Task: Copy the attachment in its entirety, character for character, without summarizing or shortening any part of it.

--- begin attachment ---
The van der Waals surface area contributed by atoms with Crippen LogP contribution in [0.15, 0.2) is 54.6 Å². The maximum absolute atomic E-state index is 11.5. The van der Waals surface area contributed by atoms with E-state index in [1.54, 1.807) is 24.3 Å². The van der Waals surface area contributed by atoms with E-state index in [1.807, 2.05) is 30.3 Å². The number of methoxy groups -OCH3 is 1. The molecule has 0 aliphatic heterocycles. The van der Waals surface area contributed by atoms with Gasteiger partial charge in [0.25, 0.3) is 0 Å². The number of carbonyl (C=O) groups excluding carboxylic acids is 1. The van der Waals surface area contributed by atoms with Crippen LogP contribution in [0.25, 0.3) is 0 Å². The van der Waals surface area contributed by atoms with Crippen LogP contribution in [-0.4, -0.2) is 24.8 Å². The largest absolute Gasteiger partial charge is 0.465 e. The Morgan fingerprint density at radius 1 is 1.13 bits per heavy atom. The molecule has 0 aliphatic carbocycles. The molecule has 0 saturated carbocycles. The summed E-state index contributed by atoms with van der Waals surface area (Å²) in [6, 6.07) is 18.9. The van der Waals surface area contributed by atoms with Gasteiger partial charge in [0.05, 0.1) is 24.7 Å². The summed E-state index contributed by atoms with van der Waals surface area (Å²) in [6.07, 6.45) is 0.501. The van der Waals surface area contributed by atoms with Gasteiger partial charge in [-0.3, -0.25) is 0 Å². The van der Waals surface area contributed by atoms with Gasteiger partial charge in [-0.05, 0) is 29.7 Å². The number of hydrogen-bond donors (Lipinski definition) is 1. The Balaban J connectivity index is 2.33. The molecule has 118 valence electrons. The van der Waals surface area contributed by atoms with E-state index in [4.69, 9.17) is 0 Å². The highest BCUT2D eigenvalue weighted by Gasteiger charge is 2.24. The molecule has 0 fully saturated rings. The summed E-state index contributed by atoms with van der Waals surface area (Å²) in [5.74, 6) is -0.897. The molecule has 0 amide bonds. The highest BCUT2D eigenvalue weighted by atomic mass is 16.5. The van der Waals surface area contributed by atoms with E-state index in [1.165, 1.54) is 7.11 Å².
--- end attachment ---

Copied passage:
The van der Waals surface area contributed by atoms with Crippen LogP contribution in [0.15, 0.2) is 54.6 Å². The maximum absolute atomic E-state index is 11.5. The van der Waals surface area contributed by atoms with E-state index in [1.54, 1.807) is 24.3 Å². The van der Waals surface area contributed by atoms with E-state index in [1.807, 2.05) is 30.3 Å². The number of methoxy groups -OCH3 is 1. The molecule has 0 aliphatic heterocycles. The van der Waals surface area contributed by atoms with Gasteiger partial charge in [0.25, 0.3) is 0 Å². The number of carbonyl (C=O) groups excluding carboxylic acids is 1. The van der Waals surface area contributed by atoms with Crippen LogP contribution in [0.25, 0.3) is 0 Å². The van der Waals surface area contributed by atoms with Crippen LogP contribution in [-0.4, -0.2) is 24.8 Å². The largest absolute Gasteiger partial charge is 0.465 e. The Morgan fingerprint density at radius 1 is 1.13 bits per heavy atom. The molecule has 0 aliphatic carbocycles. The molecule has 0 saturated carbocycles. The summed E-state index contributed by atoms with van der Waals surface area (Å²) in [6, 6.07) is 18.9. The van der Waals surface area contributed by atoms with Gasteiger partial charge in [0.05, 0.1) is 24.7 Å². The summed E-state index contributed by atoms with van der Waals surface area (Å²) in [6.07, 6.45) is 0.501. The van der Waals surface area contributed by atoms with Gasteiger partial charge in [-0.3, -0.25) is 0 Å². The van der Waals surface area contributed by atoms with Gasteiger partial charge in [-0.05, 0) is 29.7 Å². The number of hydrogen-bond donors (Lipinski definition) is 1. The Balaban J connectivity index is 2.33. The molecule has 118 valence electrons. The van der Waals surface area contributed by atoms with E-state index in [4.69, 9.17) is 0 Å². The highest BCUT2D eigenvalue weighted by Gasteiger charge is 2.24. The molecule has 0 fully saturated rings. The summed E-state index contributed by atoms with van der Waals surface area (Å²) in [5.74, 6) is -0.897. The molecule has 0 amide bonds. The highest BCUT2D eigenvalue weighted by atomic mass is 16.5. The van der Waals surface area contributed by atoms with E-state index in [1.165, 1.54) is 7.11 Å².